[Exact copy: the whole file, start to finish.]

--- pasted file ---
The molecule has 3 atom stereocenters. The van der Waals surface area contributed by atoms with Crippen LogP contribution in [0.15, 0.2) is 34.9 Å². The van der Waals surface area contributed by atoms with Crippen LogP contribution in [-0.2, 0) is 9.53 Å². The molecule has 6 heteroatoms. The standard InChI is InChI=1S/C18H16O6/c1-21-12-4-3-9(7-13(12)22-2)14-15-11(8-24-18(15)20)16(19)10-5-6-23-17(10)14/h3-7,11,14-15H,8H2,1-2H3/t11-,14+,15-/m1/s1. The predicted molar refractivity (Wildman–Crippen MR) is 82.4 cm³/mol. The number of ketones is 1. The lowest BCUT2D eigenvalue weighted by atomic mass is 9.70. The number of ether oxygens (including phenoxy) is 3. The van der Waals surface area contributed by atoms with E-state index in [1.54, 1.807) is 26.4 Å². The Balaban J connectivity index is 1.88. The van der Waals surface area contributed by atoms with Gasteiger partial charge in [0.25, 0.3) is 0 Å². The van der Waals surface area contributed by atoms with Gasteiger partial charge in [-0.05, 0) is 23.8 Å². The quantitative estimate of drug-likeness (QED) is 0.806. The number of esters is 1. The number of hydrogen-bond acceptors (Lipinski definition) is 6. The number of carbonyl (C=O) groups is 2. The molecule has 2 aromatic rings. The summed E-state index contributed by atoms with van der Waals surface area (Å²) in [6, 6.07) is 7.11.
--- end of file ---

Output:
The molecule has 3 atom stereocenters. The van der Waals surface area contributed by atoms with Crippen LogP contribution in [0.15, 0.2) is 34.9 Å². The van der Waals surface area contributed by atoms with Crippen LogP contribution in [-0.2, 0) is 9.53 Å². The molecule has 6 heteroatoms. The standard InChI is InChI=1S/C18H16O6/c1-21-12-4-3-9(7-13(12)22-2)14-15-11(8-24-18(15)20)16(19)10-5-6-23-17(10)14/h3-7,11,14-15H,8H2,1-2H3/t11-,14+,15-/m1/s1. The predicted molar refractivity (Wildman–Crippen MR) is 82.4 cm³/mol. The number of ketones is 1. The lowest BCUT2D eigenvalue weighted by atomic mass is 9.70. The number of ether oxygens (including phenoxy) is 3. The van der Waals surface area contributed by atoms with E-state index in [1.54, 1.807) is 26.4 Å². The Balaban J connectivity index is 1.88. The van der Waals surface area contributed by atoms with Gasteiger partial charge in [0.25, 0.3) is 0 Å². The van der Waals surface area contributed by atoms with Gasteiger partial charge in [-0.05, 0) is 23.8 Å². The quantitative estimate of drug-likeness (QED) is 0.806. The number of esters is 1. The number of hydrogen-bond acceptors (Lipinski definition) is 6. The number of carbonyl (C=O) groups is 2. The molecule has 2 aromatic rings. The summed E-state index contributed by atoms with van der Waals surface area (Å²) in [6, 6.07) is 7.11.